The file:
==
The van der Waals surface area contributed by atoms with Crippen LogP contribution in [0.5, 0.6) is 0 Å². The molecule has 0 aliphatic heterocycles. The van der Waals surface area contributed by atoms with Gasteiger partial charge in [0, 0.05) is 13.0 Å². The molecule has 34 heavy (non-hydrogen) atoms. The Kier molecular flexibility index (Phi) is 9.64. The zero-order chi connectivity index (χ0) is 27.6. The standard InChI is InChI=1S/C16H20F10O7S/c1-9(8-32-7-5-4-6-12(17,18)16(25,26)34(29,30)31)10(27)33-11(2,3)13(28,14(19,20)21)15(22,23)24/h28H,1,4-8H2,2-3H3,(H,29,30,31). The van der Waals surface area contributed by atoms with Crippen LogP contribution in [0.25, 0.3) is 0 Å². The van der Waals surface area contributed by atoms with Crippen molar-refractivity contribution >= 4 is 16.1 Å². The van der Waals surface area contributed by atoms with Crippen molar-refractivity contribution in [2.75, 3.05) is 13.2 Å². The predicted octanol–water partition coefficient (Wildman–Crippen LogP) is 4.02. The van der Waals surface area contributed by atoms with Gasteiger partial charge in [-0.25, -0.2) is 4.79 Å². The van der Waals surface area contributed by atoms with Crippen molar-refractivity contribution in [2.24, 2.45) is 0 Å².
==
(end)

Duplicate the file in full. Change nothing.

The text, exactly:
The van der Waals surface area contributed by atoms with Crippen LogP contribution in [0.5, 0.6) is 0 Å². The molecule has 0 aliphatic heterocycles. The van der Waals surface area contributed by atoms with Gasteiger partial charge in [0, 0.05) is 13.0 Å². The molecule has 34 heavy (non-hydrogen) atoms. The Kier molecular flexibility index (Phi) is 9.64. The zero-order chi connectivity index (χ0) is 27.6. The standard InChI is InChI=1S/C16H20F10O7S/c1-9(8-32-7-5-4-6-12(17,18)16(25,26)34(29,30)31)10(27)33-11(2,3)13(28,14(19,20)21)15(22,23)24/h28H,1,4-8H2,2-3H3,(H,29,30,31). The van der Waals surface area contributed by atoms with Crippen LogP contribution in [0.25, 0.3) is 0 Å². The van der Waals surface area contributed by atoms with Crippen molar-refractivity contribution >= 4 is 16.1 Å². The van der Waals surface area contributed by atoms with Crippen molar-refractivity contribution in [2.75, 3.05) is 13.2 Å². The predicted octanol–water partition coefficient (Wildman–Crippen LogP) is 4.02. The van der Waals surface area contributed by atoms with Gasteiger partial charge in [-0.25, -0.2) is 4.79 Å². The van der Waals surface area contributed by atoms with Crippen molar-refractivity contribution in [2.24, 2.45) is 0 Å².